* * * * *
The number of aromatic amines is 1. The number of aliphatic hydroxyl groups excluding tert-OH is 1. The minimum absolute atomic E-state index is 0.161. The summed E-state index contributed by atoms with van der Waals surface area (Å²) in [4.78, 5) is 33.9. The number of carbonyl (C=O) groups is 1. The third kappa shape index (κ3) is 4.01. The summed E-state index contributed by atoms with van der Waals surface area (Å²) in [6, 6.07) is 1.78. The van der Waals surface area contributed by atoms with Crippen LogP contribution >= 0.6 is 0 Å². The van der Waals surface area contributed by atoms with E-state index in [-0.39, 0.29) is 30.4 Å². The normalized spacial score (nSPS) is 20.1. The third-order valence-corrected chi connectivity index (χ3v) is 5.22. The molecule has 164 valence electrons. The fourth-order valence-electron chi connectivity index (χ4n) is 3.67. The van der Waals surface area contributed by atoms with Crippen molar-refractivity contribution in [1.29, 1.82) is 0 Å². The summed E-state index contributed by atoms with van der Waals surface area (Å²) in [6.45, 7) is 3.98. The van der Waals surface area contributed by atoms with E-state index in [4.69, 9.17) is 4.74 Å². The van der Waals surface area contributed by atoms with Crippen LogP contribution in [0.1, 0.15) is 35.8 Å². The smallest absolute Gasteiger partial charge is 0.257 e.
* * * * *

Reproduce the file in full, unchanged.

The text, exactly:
The number of aromatic amines is 1. The number of aliphatic hydroxyl groups excluding tert-OH is 1. The minimum absolute atomic E-state index is 0.161. The summed E-state index contributed by atoms with van der Waals surface area (Å²) in [4.78, 5) is 33.9. The number of carbonyl (C=O) groups is 1. The third kappa shape index (κ3) is 4.01. The summed E-state index contributed by atoms with van der Waals surface area (Å²) in [6, 6.07) is 1.78. The van der Waals surface area contributed by atoms with Crippen LogP contribution >= 0.6 is 0 Å². The van der Waals surface area contributed by atoms with E-state index in [-0.39, 0.29) is 30.4 Å². The normalized spacial score (nSPS) is 20.1. The third-order valence-corrected chi connectivity index (χ3v) is 5.22. The molecule has 164 valence electrons. The fourth-order valence-electron chi connectivity index (χ4n) is 3.67. The van der Waals surface area contributed by atoms with Crippen molar-refractivity contribution in [1.29, 1.82) is 0 Å². The summed E-state index contributed by atoms with van der Waals surface area (Å²) in [6.45, 7) is 3.98. The van der Waals surface area contributed by atoms with E-state index in [4.69, 9.17) is 4.74 Å². The van der Waals surface area contributed by atoms with Crippen LogP contribution in [0.1, 0.15) is 35.8 Å². The smallest absolute Gasteiger partial charge is 0.257 e.